Today we dig into the Fuqua School of Business’ application. There are very few changes this year, so our advice remains mostly unchanged:
Duke (Fuqua) Application Deadlines
Early Action: September 29, 2011
Round 1: November 1, 2011
Round 2: January 4, 2012
Round 3: March 8, 2012
These deadlines are virtually the same as last year’s. Note that, while most schools use the term “Early Action” to indicate that the decision is non-binding, Fuqua considers it to be binding. So, we only recommend applying in this round if you’re 100% certain that you want to attend Fuqua. If you’re waiting to hear back from some other schools before applying to Fuqua in Round 2, you’ll need to at least get the ball rolling on your Fuqua application before you know your fate at those other schools, since you won’t have a lot of time between mid-December and Duke’s January 4 deadline. Duke’s Round 3 deadline is the same as it was last year.
Duke (Fuqua) Application Essays
- Describe your vision for your career and your inspiration for pursuing this career path.
This question carries over unchanged from last year, as do all Fuqua’s other two essays. Overall, your approach to this question will be very similar to your approach to other “Why an MBA?” / career goals questions. While you should save the “Why Duke?” material for Question #3, be as specific as possible about how you see your career progressing over the next ten to twenty years. Do you want to dive right into industry and get your hands dirty? Learn as part of a larger operation and “grow up” as a leader, eventually taking the reins of a division within a large company? This is where you need to show that you’ve at least thought these things through, even if you know that you may change your mind one day. And by “specific” we don’t mean that you must spell out that you will spend exactly four years as a management consultant, then three years as a business development manager, etc. Rather, you must show that you can “tie it all together” and envision a realistic career path for yourself after graduating from Fuqua.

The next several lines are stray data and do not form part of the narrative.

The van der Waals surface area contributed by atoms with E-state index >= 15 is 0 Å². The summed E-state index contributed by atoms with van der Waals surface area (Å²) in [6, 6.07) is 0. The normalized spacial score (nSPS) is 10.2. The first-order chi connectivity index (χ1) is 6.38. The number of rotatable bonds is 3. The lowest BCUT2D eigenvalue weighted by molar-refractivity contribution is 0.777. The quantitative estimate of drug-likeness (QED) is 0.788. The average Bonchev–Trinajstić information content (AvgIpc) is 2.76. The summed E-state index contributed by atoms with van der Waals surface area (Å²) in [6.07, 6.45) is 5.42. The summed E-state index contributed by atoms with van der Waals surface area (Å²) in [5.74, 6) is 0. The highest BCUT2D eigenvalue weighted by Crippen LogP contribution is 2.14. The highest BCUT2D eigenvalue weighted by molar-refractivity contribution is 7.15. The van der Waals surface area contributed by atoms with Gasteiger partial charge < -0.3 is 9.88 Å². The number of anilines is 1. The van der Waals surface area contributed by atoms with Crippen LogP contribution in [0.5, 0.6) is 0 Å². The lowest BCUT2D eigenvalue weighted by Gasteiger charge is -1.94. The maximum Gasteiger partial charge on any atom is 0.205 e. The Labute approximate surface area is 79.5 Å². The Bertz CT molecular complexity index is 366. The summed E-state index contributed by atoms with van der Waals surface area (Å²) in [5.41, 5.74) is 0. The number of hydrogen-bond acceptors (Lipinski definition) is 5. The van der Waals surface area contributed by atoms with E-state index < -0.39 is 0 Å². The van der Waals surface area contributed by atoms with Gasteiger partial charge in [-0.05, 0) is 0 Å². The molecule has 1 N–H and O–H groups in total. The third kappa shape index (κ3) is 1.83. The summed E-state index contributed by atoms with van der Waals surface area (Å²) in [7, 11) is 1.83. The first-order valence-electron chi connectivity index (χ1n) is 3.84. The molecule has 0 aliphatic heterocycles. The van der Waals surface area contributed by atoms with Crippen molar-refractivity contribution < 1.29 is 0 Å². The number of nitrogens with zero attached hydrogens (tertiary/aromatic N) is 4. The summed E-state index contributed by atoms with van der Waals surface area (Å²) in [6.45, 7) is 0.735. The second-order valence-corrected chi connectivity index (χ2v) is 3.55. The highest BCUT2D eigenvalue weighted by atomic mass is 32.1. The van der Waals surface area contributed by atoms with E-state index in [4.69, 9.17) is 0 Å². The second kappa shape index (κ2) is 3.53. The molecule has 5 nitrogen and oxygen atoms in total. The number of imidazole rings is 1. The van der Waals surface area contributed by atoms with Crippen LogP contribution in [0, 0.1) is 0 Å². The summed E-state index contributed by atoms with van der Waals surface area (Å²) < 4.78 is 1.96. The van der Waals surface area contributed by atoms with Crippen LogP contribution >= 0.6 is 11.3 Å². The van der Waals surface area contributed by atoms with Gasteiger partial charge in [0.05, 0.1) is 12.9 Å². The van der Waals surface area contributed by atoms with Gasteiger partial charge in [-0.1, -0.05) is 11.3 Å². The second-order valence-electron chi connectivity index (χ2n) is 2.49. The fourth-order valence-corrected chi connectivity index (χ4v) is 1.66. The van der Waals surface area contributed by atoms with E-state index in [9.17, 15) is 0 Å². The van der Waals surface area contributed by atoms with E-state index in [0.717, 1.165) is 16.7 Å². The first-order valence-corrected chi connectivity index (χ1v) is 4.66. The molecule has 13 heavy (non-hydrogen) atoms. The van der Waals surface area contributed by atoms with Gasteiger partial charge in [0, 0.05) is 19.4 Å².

Also, this is the time to discuss the career choices you’ve made up until now. Even though the essay asks for your “career vision,” don’t miss the “inspiration” part of the question — this is Fuqua’s way of trying to understand the you’ve made up until now. Your biggest potential mistake here is to give the impression of an applicant who’s applying to Fuqua simply because he’s bored or has stagnated in his current job. You always want to look like an applicant who is moving toward something great, not moving away from something bad.
- How will your background, values, and non-work activities enhance the experience of other Duke MBA students and add value to Fuqua’s diverse culture?
This essay gives you a good chance to specifically highlight any strengths or themes that you want to emphasize more in your application. Everything in your background applies: your work experience, your personal life, and your hobbies all make you unique. Some applicants see this and think, “Oh, it’s a ‘diversity’ question. I’m afraid I don’t bring much ‘diversity’ to the table,” but that’s simply not true. All applicants have some things in their backgrounds that make them interesting… Discuss them here! And, do it in a way that demonstrates that you “get” the values that Fuqua prizes — including teamwork, innovation, and a global perspective.
- Why Duke? (If you are interested in a specific concentration, joint degree, clubs or activities, please discuss how you would contribute to these in this essay.)
Duke, like some other top schools that tend to sit just outside the top ten in the MBA rankings, gets a lot of applications from candidates who also have applied to Harvard, Wharton, etc., and the school is quite savvy at recognizing when an applicant is truly excited about Duke. This is your opportunity to demonstrate that you have really researched the program, understand its core values (mentioned above), and really want to spend the rest of your life as a member of the Fuqua community.
Some applicants will surely rattle of names of classes, professors, and on-campus clubs, to show that they’ve done their homework. For the most part, while this research is critical for you, “showing off” this kind of knowledge usually elicits a “big deal” from admissions officers. Go deeper, and force yourself to answer the question… Why Duke? Some pragmatic components to your response are totally fine — it has strong ties to the health care industry, which is what first drew you to the program, for instance. That’s a completely real, honest response. Then, starting there, move into how you can see yourself thriving in the Duke community. You prefer the school’s teamwork-oriented teaching style since it’s consistent with your undergraduate experience… Every student or alum you have met has raved about the program… That’s just an example, but it’s a more heartfelt, interesting, and effective response than simply rattling off names of clubs, because it’s about you.